A Crisis In Multiple Books

Posted by November 25, 2012 Comment

Louis Falcetti writes;

Matt Smith is not leaving Doctor Who. Why is that important? It shows that Smith is instep with the popular culture right now, especially as far as The Doctor’s role within that culture is concerned. Granted, having only become acquainted with the Doctor over the last few years, I’ve only recently come to realize how far his influence has been reaching for awhile now (Bill & Ted and Buckaroo Bonzai I’m looking in your direction). But it seems that everywhere you look in comics (and beyond) right now people are legging it through realities.

Peter David has done it several times during his epic run on X-Factor, including the mindfuck horrorshow insanity of “They Keep Killing Madrox!”. In Uncanny X-Force the team had to go back to the Age of Apocalypse, while Mike Carey created a pocket reality before leaving Legacy. But that’s small scale compared to what else is going on at Marvel. Hickman spent a great deal of time during his Fantastic years telling stories about the council of Reeds and letting the audience accompany him through an always shifting milieu of infinite possibility. Greg Pak has been quietly writing the most fun and most readable X-book for six issues now with X-Treme X-men where a band of reality displaced X-men travel the multiverse with an Xavier head in a jar, killing evil Xaviers. More like “They Keep Killing Xavier!” amirite?

Now Matt Fraction’s Fantastic Four has dropped and by the end of the issue the team is ready to go on a Magic School Bus-esque ride through time and space because learning. And though Hickman and Epting’s New Avengers hasn’t come out yet, from the looks of it people are going to be multiverse hopping. Just like in Fraction’s Defenders. Just like in Thunderbolts. And reaching across the aisle Mike Carey’s Unwritten has been playing fast and loose with reality hopping through worlds of literature and soon comics as well as the title crosses over with Fables. Nick Spencer brought readers on a yet, unresolved Infinite Vacation where the Westworld type of idea is taken to it’s 21st century sensible conclusion, take some R&R in an alternate reality.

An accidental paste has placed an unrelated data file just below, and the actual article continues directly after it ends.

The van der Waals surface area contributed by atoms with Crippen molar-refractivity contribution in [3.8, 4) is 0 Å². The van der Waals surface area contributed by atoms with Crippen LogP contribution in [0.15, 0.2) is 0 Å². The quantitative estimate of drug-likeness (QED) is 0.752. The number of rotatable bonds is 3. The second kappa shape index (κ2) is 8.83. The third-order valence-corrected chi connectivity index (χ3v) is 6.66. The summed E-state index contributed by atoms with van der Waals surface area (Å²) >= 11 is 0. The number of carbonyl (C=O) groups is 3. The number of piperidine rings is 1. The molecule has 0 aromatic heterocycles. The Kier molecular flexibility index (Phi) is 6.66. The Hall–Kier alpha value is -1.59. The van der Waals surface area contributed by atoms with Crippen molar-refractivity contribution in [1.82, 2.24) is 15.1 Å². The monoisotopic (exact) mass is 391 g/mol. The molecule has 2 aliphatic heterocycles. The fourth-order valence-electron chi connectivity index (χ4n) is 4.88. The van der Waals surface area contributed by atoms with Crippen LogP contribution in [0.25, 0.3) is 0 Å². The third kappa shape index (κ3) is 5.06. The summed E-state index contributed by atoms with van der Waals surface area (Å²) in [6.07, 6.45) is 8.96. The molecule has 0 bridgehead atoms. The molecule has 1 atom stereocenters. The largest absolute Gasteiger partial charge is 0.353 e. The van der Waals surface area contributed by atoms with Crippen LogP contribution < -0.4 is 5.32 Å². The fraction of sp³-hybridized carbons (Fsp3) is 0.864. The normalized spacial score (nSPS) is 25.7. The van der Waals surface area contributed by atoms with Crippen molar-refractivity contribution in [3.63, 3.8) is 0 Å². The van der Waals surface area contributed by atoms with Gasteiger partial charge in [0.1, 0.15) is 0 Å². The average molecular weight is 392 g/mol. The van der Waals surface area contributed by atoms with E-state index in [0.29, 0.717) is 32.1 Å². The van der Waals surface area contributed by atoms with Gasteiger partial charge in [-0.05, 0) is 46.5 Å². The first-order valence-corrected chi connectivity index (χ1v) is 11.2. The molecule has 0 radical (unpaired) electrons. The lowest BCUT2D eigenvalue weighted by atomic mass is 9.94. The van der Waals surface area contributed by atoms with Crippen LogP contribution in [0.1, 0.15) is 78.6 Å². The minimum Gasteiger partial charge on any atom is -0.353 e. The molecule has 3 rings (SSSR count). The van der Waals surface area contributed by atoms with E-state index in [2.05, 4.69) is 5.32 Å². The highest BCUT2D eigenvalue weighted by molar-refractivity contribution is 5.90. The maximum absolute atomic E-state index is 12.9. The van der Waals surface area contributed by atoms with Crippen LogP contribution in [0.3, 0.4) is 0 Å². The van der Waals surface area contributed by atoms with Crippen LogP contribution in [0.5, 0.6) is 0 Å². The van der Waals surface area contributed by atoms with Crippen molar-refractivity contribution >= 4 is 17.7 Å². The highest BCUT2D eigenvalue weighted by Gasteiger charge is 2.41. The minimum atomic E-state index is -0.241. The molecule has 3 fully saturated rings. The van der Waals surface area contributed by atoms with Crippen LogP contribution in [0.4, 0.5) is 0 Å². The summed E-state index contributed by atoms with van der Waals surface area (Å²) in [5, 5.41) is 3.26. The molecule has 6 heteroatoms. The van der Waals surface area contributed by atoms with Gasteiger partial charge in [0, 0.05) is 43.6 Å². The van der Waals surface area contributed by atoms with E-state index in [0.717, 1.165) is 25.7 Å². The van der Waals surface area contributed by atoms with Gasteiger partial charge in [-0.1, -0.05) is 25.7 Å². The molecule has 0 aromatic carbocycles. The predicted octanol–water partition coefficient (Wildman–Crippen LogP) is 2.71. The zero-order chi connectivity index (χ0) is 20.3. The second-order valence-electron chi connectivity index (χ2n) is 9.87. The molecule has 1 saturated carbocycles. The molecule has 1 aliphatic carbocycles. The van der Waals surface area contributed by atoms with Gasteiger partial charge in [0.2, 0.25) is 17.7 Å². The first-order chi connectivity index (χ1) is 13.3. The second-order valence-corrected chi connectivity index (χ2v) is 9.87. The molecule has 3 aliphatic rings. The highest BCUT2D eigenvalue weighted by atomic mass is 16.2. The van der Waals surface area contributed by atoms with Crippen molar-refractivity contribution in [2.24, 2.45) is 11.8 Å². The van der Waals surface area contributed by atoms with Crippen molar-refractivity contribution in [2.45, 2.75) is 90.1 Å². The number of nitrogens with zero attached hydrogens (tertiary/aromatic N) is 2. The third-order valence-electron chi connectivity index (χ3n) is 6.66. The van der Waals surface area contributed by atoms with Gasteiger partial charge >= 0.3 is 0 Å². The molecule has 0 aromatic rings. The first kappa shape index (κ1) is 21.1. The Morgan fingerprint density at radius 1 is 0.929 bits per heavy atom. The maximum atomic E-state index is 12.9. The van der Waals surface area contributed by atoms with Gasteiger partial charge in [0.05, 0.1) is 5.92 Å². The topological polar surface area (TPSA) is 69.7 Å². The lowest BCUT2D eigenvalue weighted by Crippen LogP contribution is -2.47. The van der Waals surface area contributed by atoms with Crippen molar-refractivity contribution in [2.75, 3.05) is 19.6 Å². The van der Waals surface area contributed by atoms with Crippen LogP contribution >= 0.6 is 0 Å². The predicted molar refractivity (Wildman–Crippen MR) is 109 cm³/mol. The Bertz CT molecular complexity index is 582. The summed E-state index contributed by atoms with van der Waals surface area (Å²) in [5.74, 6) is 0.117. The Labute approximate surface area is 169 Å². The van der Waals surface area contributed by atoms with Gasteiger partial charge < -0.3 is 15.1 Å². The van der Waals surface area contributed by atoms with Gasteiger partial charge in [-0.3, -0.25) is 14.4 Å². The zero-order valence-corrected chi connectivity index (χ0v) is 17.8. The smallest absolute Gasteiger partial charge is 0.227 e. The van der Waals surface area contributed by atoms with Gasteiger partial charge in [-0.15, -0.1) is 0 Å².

This is hardly something new for the 616 Universe however. In fact, as far as Marvel is concerned, it begins with the 616 Universe. The naming of and creation of that is, from the pages of Captain Britain under the helm of Dave Thorpe, Alan Davis & Alan Moore. Of course Marvel and Mark Gruenwald also gave us Squadron Supreme, a study in alternate realities and what happens when superheroes decide they can run the world. This was all done while Apollo and the Midnighter were still just twinkles in a young Warren Ellis’ eye.

I know what you’re thinking, “What does this have to do with anything?” Well I’ll tell ya. I don’t know. But I know it means something. Is it a reaction to our scary and getting scarier actual reality? We want to see what other ways existence could be because if it’s worse we’ll feel better and if it’s better maybe they’ll let us stay? Fringe, there’s another one. It’s everywhere in the culture now. If there’s a multiverse there’s no such thing as death because if I’m dead here, maybe I’m still alive in the reality with nothing but shrimp or the reality with no shrimp at all.